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Old 03-08-2011, 12:57 PM
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DaveInDenver DaveInDenver is offline
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Join Date: Jun 2006
Location: Larimer County
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I think there is 9V on that line that feeds the regulator in the head unit. AFAIK nothing uses 9V but there is a linear regulator to supply the 5V, which if it's a typical 78L05 sorta thing it will remain in spec down to about 7V supply before the regulated side dips. Things might even run significantly below 5V, too.

If you're talking regular Cat-5 cable you're looking at probably 26AWG with a load of maybe a few watts, say 1A for nice numbers. You're looking at maybe 40 milliohms per foot, so 100' is 4 ohms, which is 4V at 1A, which puts the 9V at 5V, which means the linear will probably be well below 5V. I think that load is probably an over estimate, although with the backlight and everything, I dunno.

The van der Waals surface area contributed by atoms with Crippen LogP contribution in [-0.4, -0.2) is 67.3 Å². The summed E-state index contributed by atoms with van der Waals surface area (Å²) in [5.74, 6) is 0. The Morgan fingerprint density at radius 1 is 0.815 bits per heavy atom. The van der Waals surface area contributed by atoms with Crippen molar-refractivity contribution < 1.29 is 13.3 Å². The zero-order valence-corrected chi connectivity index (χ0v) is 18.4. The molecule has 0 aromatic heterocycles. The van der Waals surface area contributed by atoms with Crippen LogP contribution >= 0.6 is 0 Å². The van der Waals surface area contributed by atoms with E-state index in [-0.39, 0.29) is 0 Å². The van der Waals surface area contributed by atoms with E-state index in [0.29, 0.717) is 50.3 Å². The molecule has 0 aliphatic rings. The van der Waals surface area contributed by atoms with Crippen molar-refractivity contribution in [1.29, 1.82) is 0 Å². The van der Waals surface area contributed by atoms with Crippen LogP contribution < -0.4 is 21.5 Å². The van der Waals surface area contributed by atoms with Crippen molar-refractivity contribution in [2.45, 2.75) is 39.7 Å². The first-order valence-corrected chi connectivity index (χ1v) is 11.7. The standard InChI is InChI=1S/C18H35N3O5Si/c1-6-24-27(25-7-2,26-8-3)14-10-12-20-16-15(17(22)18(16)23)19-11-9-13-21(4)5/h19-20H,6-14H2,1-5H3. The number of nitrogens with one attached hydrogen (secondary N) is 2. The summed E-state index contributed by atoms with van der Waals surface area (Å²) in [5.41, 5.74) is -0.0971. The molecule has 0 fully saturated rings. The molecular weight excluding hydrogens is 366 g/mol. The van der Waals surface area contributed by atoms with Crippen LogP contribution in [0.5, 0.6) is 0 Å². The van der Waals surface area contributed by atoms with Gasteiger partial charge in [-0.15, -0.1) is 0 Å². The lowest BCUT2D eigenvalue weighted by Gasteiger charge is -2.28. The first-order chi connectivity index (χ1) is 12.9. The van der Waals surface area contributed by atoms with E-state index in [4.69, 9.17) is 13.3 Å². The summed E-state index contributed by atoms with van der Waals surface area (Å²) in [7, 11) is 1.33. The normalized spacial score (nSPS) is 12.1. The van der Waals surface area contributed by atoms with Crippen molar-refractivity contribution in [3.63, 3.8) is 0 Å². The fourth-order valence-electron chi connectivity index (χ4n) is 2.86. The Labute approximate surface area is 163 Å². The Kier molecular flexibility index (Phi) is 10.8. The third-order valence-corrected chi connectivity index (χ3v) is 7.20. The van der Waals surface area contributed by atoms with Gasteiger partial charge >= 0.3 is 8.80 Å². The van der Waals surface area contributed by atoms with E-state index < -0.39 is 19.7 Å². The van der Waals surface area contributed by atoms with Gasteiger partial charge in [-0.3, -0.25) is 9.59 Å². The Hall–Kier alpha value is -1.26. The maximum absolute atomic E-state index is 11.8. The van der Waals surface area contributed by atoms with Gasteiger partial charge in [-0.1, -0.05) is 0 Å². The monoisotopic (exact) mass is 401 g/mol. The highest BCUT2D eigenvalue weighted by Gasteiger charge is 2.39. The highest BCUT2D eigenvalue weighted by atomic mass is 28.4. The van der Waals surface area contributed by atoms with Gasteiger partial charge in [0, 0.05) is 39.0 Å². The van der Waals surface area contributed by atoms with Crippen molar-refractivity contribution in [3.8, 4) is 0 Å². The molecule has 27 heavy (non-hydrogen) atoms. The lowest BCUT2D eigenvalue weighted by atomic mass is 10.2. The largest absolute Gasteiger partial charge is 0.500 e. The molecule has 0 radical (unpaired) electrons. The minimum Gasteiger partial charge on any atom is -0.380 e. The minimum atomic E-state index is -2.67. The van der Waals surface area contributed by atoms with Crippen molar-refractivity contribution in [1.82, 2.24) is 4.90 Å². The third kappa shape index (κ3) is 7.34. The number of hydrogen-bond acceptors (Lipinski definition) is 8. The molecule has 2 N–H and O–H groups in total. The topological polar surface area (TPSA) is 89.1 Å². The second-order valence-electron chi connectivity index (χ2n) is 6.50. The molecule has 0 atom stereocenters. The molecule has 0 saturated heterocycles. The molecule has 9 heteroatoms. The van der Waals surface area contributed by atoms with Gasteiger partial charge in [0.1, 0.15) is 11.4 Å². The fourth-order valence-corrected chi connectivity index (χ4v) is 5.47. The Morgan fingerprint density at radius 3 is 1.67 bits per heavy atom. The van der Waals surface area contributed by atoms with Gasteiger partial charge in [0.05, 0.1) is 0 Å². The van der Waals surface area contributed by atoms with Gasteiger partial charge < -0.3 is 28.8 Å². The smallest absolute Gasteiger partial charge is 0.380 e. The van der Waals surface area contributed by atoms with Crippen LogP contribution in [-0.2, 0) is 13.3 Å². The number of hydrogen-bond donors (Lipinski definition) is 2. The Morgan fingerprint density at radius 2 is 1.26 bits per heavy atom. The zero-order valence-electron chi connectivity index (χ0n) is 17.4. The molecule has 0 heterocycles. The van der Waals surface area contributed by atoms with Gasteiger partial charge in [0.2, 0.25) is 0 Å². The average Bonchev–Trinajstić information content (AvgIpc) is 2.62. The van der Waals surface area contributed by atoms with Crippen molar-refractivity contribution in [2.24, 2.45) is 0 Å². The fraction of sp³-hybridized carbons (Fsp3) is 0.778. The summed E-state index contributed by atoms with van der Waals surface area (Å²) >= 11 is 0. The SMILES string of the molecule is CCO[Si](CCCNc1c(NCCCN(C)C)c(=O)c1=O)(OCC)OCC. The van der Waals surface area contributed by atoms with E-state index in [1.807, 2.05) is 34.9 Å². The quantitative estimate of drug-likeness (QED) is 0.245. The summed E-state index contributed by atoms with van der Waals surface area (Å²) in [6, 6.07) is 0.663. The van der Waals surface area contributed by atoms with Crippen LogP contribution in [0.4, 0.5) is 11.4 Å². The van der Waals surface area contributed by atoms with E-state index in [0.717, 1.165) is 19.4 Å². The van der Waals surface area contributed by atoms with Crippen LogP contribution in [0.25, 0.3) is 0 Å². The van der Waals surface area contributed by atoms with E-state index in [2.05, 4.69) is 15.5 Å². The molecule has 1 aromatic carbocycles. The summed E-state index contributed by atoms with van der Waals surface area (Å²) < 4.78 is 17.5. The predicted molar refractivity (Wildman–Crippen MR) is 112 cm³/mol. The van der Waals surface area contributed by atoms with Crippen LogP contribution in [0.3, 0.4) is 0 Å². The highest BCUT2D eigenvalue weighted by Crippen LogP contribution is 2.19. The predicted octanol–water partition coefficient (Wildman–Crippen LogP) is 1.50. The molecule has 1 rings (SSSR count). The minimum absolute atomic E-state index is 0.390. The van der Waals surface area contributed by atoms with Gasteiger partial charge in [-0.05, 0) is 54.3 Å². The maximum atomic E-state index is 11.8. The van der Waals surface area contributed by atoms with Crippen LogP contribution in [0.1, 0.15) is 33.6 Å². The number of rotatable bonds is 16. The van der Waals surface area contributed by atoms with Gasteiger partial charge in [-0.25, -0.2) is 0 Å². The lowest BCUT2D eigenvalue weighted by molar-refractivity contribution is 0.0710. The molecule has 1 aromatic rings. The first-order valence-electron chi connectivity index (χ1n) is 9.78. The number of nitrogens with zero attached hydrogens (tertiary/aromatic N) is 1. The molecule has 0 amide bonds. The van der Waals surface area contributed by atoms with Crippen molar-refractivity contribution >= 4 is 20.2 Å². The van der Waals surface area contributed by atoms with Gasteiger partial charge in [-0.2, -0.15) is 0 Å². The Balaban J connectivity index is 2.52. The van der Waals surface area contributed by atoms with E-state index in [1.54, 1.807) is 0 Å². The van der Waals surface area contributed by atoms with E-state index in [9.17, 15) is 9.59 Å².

Signaling-wise, I think it's just a twisted pair serial protocol, so 100' might be OK depending on drive strength. You'd have to look at the schematic to tell what driver they are using. I'd bet it would work alright, but 100' is pretty long.

I can tell you this, the control cable for the FC-40 works fine at 50'. It's got 13.8V on it, not 9V, though. I'd suspect that the FC-40 is designed to operate at a wider swing since it's assumed that your radio would be operating probably at 12.2V minimum, 13.8V nominal. So it can deal with probably a cable drop on the order of 5V.

BTW, you don't need to do the wide copper strips for VHF FM, though it can't hurt. Grounding is about references and as long as everything is referenced to the same ground then you won't create a loop. The problem would be more difficult with an earth referenced antenna, which most likely (just guessing) your VHF is not. It's probably got it's own radials (particularly since it's mounted high, there is not much chance of it coupling to earth). Point is a 100 foot long ground conductor is fine as long as your radio, power supply and antenna grounds all connect together at the same spot only and then there's only one path back to earth.

Now the idea of a shorter coax is very valid. Interesting. This is probably the best reasoning for doing this, or at least some combination that does work, like 50' of control cable allowing a 50' reduction in coax. BTW, you ARE using RG-8 for this, right? RG-8X and RG-58 have ridiculous losses at >50MHz. :-)
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